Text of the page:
TAMPA — On his first day of reviewing video of recruits as USF's new offensive coordinator in 2010, Todd Fitch saw a junior offensive lineman from Orlando named Darrell Williams.
He needed only a few plays to see all he needed.
"Offer him," Fitch said, recalling the moment Sunday at Fan Fest at Raymond James Stadium. "He had great feet, great athleticism, but he was only 240-some pounds. If you had your choice of taking a big and heavy or a little lighter and agile, you take the agile guy. To his credit, he went from 247 to 290 … in about a year's span. Talent-wise, you can't go find a better one."
The 6-foot-5 Williams committed that fall and played as a freshman last season, seeing spot duty in nine games. Now the Bulls are taking another chance on him.
It's still an experiment, but USF moved its returning starter at left tackle, senior Mark Popek, to left guard and replaced him with Williams, giving it three sophomore line starters.
"I had a slight idea something could happen, but I was just trying to play as hard as I could," said Williams, who moved to Orlando from his native Jamaica in ninth grade. "I'm happy it happened. The first year I know is going to be tough with three young guys. But the future looks bright."
Fitch said major schools recruited Williams — he chose USF over Florida State and South Carolina — and the only hesitation was if he could quickly add the weight necessary to compete at a BCS program.
"When I talk on the road to guys that recruited him, they ask how he's doing," Fitch said. "I say, 'Well, he's 290,' and they go, 'Oh, my God.' You roll the dice a little bit, but he's been a good story. He's a very dependable kid, pretty good student, disciplined in his life all around.
"He's a quiet guy. But in high school, what I was impressed with the most when I watched him practice was he was kind of a nasty guy. That hasn't come out here yet because he's still feeling his way around, but that will come with confidence. That's the next phase of what he has."
Offensive line coach Steve Shankweiler remembers his initial excitement in getting Williams as part of a class that includes four linemen on the two-deep depth chart (tackle Max Lang, guard Brynjar Gudmundsson and center Thor Jozwiak). He saw plenty in Williams to overlook the size concerns.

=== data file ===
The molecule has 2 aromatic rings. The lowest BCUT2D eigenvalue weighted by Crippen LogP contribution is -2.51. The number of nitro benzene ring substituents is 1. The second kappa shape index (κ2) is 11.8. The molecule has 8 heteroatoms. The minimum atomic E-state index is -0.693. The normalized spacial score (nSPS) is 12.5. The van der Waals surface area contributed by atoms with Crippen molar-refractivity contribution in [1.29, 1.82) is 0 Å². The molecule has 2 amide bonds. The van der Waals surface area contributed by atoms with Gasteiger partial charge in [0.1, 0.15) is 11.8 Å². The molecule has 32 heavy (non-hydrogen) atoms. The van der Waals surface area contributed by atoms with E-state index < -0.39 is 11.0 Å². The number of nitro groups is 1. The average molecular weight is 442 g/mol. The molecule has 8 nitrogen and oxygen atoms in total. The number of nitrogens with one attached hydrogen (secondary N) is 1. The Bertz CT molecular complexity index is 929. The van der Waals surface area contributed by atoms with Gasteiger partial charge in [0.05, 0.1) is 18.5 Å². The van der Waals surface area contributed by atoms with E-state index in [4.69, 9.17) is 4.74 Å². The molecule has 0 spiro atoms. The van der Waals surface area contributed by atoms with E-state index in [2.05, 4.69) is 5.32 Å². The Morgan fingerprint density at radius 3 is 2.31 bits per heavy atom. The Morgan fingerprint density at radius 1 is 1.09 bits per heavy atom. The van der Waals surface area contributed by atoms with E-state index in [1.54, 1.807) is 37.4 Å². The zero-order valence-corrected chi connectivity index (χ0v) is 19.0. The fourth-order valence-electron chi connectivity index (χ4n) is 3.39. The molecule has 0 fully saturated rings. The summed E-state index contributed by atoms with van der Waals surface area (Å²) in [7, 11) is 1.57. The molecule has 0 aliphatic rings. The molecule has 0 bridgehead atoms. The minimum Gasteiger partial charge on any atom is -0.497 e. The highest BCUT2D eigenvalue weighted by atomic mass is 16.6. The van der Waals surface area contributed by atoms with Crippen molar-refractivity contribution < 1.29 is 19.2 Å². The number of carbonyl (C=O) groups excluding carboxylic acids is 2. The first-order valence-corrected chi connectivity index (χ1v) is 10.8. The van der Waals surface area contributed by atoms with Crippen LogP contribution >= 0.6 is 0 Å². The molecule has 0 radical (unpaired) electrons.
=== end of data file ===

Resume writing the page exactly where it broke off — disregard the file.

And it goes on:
"You have to look for a couple of things: how well does a kid bend, how well does he move his feet, can he weigh 290 pounds or more in the future and does he play his butt off?" Shankweiler said. "Darrell plays hard. The more he gets confidence, the harder he'll play."
Shankweiler considered keeping Popek at left tackle and going with senior Damien Edwards at left guard. But wanting to get his best five on the line, he decided to see what Williams could bring — even if it meant an inexperienced player at a key position.
"I've got all the confidence in the world in those sophomores," Shankweiler said of Williams, redshirt center Austin Reiter and redshirt right tackle Quinterrius Eatmon. "Austin's first game will be his first game. He's going to be a heck of a player.
"Eatmon's first start last year was against Notre Dame on national TV, and he played pretty well. I know experience is important, but I also know kids that are good players and good athletes. Let's go. Let's play."
Williams said playing last year, even as a reserve, will take away much of the nerves he would have if he starts.
"Last year, I wasn't very mentally tough on the field," Williams said. "I tightened up on the mental aspect of it. (A quarterback's) blindside, it's a tough challenge, but I think I'm up for it. I've prepared well. I go against some of the best pass rushers in the nation every day on our defense. Coach Shank is a great coach. He has confidence in me, so I have confidence in myself."